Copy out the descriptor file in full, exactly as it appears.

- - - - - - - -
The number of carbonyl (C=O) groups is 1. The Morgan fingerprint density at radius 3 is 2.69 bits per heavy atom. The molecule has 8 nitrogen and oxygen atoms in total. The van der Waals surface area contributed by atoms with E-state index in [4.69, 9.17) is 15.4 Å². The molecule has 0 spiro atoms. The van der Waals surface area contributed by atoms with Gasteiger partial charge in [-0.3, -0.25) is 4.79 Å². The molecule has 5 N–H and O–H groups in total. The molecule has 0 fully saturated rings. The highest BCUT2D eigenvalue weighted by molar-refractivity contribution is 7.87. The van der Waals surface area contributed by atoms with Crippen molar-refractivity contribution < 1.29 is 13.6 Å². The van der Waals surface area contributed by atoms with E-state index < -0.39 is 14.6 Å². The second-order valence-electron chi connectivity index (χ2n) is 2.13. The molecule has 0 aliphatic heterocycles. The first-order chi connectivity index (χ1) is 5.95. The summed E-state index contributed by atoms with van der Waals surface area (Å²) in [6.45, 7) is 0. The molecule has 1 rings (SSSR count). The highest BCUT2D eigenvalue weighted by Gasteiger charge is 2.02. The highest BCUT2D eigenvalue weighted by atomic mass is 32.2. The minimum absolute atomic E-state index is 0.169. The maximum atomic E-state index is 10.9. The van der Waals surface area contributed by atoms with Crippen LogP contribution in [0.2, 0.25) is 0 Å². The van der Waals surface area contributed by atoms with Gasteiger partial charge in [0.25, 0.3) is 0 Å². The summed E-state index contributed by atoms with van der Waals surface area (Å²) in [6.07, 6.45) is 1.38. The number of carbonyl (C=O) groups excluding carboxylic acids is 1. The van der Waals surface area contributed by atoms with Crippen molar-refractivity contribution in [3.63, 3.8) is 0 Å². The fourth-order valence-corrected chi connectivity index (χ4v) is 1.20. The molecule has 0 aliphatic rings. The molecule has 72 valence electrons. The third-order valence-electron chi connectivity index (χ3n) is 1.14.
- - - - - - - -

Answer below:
The number of carbonyl (C=O) groups is 1. The Morgan fingerprint density at radius 3 is 2.69 bits per heavy atom. The molecule has 8 nitrogen and oxygen atoms in total. The van der Waals surface area contributed by atoms with E-state index in [4.69, 9.17) is 15.4 Å². The molecule has 0 spiro atoms. The van der Waals surface area contributed by atoms with Gasteiger partial charge in [-0.3, -0.25) is 4.79 Å². The molecule has 5 N–H and O–H groups in total. The molecule has 0 fully saturated rings. The highest BCUT2D eigenvalue weighted by molar-refractivity contribution is 7.87. The van der Waals surface area contributed by atoms with Crippen molar-refractivity contribution < 1.29 is 13.6 Å². The van der Waals surface area contributed by atoms with E-state index < -0.39 is 14.6 Å². The second-order valence-electron chi connectivity index (χ2n) is 2.13. The molecule has 0 aliphatic heterocycles. The first-order chi connectivity index (χ1) is 5.95. The summed E-state index contributed by atoms with van der Waals surface area (Å²) in [6.45, 7) is 0. The molecule has 1 rings (SSSR count). The highest BCUT2D eigenvalue weighted by Gasteiger charge is 2.02. The highest BCUT2D eigenvalue weighted by atomic mass is 32.2. The minimum absolute atomic E-state index is 0.169. The maximum atomic E-state index is 10.9. The van der Waals surface area contributed by atoms with Crippen LogP contribution in [0.2, 0.25) is 0 Å². The van der Waals surface area contributed by atoms with Gasteiger partial charge in [0.25, 0.3) is 0 Å². The summed E-state index contributed by atoms with van der Waals surface area (Å²) in [6.07, 6.45) is 1.38. The number of carbonyl (C=O) groups excluding carboxylic acids is 1. The van der Waals surface area contributed by atoms with Crippen molar-refractivity contribution in [3.63, 3.8) is 0 Å². The fourth-order valence-corrected chi connectivity index (χ4v) is 1.20. The molecule has 0 aliphatic rings. The molecule has 72 valence electrons. The third-order valence-electron chi connectivity index (χ3n) is 1.14.